Here we hope to show not just what Bellah meant, but why—in our opinion—his statement, taken in its proper context, is itself also an important truth. In order to begin to understand his now famous opinion about religion it would be helpful to return to a statement made above in Geertz’s article. Geertz had declared that he felt that, all too often, previous social scientific definitions and descriptions of religion were too reductionistic. He pointed out that many if not most of social scientific and philosophical notions of religion saw religion as simply an epiphenomenon rather than as an irreducible social phenomenon in its own right. Bellah takes up this point of religious reductionism where Geertz (who is Bellah’s old friend and fellow doctoral candidate in the Harvard student days), had left off. He takes several steps, however that Geertz does not take. Bellah, like Geertz, is a first rate social scientist—but the former is also an acknowledged religious believer; the latter is not. It is interesting to note that Bellah came back to religious faith “the hard way,” as it were: from growing up a believer, to atheism and Communism, and back to his original Protestant faith through the influence of the great theologian, Paul Tillich.
Such a split among capable scientists is seen today in every one of the many hard, and well as in the softer, or social, sciences. Hard science today does not of itself nudge one into either religious disbelief or belief. Nevertheless, the climate among scientists as regards religious belief or disbelief has altered immensely during—and since—the period between Darwin and Heisenberg. Darwin who reportedly abandoned his faith and died an agnostic, was a son of the Enlightenment belief that reason and proof are the criteria of all truth. Heisenburg, faced already with Einstein’s theory (still a “theory” in Heisenburg’s day) of the relativity of space and time and his own discovery that it was impossible to even speak exactly of space and time in the sub-atomic world except in terms of probabilities. Heisenburg’s “Principle of Uncertainty” created a revolution both in science and in the notion of truth itself.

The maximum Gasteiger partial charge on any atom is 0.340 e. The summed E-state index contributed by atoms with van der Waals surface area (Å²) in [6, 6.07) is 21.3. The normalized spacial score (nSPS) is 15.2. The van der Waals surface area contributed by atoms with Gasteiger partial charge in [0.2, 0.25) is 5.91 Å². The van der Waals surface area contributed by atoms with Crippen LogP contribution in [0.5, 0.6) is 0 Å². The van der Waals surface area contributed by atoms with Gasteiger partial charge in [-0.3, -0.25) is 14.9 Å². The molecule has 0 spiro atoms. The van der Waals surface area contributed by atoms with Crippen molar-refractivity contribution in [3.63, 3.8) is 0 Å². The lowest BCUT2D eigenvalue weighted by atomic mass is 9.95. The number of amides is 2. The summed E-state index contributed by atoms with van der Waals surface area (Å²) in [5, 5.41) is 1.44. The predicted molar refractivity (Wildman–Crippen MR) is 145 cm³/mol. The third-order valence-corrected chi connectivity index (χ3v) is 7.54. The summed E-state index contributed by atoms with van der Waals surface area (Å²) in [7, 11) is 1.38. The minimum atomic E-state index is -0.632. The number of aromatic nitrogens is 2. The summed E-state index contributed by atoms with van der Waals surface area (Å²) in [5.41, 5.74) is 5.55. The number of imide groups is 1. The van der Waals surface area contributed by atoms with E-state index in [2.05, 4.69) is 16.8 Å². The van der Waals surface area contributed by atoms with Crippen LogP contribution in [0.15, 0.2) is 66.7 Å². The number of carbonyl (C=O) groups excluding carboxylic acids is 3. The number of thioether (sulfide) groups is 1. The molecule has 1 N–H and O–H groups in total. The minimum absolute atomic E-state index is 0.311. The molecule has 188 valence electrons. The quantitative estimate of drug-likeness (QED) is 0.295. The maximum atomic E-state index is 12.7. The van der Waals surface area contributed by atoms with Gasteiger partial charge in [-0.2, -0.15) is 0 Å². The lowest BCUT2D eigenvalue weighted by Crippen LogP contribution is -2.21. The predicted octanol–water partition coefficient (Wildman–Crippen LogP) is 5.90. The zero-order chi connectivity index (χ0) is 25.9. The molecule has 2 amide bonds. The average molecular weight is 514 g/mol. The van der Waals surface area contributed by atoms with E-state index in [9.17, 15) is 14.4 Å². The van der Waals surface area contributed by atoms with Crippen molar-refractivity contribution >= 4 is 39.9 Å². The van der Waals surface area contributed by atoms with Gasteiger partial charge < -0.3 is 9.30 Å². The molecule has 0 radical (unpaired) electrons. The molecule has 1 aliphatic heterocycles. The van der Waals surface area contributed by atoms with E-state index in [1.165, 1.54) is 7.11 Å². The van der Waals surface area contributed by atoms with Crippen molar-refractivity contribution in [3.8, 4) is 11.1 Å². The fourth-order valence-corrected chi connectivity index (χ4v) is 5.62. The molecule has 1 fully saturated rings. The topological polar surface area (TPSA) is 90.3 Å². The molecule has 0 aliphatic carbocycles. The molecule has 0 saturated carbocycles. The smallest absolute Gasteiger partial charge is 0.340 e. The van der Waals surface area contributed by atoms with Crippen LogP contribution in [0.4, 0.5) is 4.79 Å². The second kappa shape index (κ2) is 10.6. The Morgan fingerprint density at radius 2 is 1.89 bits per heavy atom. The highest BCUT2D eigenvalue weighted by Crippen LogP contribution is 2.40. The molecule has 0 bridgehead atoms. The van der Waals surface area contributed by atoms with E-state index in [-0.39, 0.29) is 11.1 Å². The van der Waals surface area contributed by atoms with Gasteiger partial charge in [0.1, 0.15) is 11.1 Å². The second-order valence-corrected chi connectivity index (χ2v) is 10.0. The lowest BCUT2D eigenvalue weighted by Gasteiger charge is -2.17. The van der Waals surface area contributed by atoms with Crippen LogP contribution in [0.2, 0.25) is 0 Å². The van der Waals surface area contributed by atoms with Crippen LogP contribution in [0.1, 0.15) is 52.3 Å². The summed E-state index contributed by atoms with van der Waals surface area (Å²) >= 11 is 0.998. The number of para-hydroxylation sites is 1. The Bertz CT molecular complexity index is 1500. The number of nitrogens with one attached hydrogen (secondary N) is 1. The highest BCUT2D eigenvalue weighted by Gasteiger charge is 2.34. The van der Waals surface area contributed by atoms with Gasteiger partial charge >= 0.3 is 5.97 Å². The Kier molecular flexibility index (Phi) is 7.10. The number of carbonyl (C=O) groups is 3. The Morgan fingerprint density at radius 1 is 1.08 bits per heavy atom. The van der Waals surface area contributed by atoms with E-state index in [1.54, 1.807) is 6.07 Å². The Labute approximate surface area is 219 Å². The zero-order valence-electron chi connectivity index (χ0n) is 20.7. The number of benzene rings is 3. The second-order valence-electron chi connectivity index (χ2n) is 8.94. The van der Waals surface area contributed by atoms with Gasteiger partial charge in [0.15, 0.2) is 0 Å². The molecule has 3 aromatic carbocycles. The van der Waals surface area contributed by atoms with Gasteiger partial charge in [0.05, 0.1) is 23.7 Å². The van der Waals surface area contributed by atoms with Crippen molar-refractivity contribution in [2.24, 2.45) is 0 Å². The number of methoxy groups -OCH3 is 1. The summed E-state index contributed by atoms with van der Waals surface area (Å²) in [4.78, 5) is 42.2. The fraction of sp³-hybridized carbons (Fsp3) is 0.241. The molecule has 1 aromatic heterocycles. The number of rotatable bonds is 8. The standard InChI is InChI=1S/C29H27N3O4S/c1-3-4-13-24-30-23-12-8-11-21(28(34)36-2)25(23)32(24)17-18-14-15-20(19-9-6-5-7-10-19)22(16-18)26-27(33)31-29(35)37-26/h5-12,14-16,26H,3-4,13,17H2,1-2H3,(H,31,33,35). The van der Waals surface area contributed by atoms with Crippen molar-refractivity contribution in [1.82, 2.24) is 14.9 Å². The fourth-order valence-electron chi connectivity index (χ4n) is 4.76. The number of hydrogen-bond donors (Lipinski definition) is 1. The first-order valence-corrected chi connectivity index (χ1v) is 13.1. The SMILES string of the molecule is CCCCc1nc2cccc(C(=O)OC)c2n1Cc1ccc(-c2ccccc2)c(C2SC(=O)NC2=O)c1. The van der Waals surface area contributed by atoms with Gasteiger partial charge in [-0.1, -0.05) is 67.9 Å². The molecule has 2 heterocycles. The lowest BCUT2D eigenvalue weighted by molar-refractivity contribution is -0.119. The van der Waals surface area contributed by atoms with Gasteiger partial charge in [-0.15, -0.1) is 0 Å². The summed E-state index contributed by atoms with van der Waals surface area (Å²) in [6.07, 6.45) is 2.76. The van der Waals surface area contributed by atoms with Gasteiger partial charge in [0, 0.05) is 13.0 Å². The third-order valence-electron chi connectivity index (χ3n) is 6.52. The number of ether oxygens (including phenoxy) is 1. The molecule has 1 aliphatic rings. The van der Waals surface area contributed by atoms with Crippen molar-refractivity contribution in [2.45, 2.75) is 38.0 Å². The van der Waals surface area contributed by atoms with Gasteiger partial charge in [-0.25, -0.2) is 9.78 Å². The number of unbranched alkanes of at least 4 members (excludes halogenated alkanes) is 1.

Bellah and Geertz spoke at a time when the scholarly world had had more than three decades to ponder on these new conundrums. Both were sufficiently sophisticated in psychology, the literary arts and philosophy to take into account the value of Freud’s insights into the unconscious and the phenomenological investigations of Husserl and his student, Schutz (their professor in grad-school days). They are able to apply the insights of both in order to realize that the world seen by human beings was, first, a world of “multiple realities,” where people can and do move from the Primary Reality of “the everyday world” to special realities involving the unconscious both in dreams and in other states. Beyond dreams, however there are the realities of music, the theater and also the special ecstatic modes of consciousness out of which religions seem to take much of their origin and being. Secondly, the vaunted world of unquestionable, falsifiable, scientific truth as the eternal foundation of science was itself coming loose at its seams. What had been the sacred truths of Newton’s physics had been proved simply wrong, in more ways than one.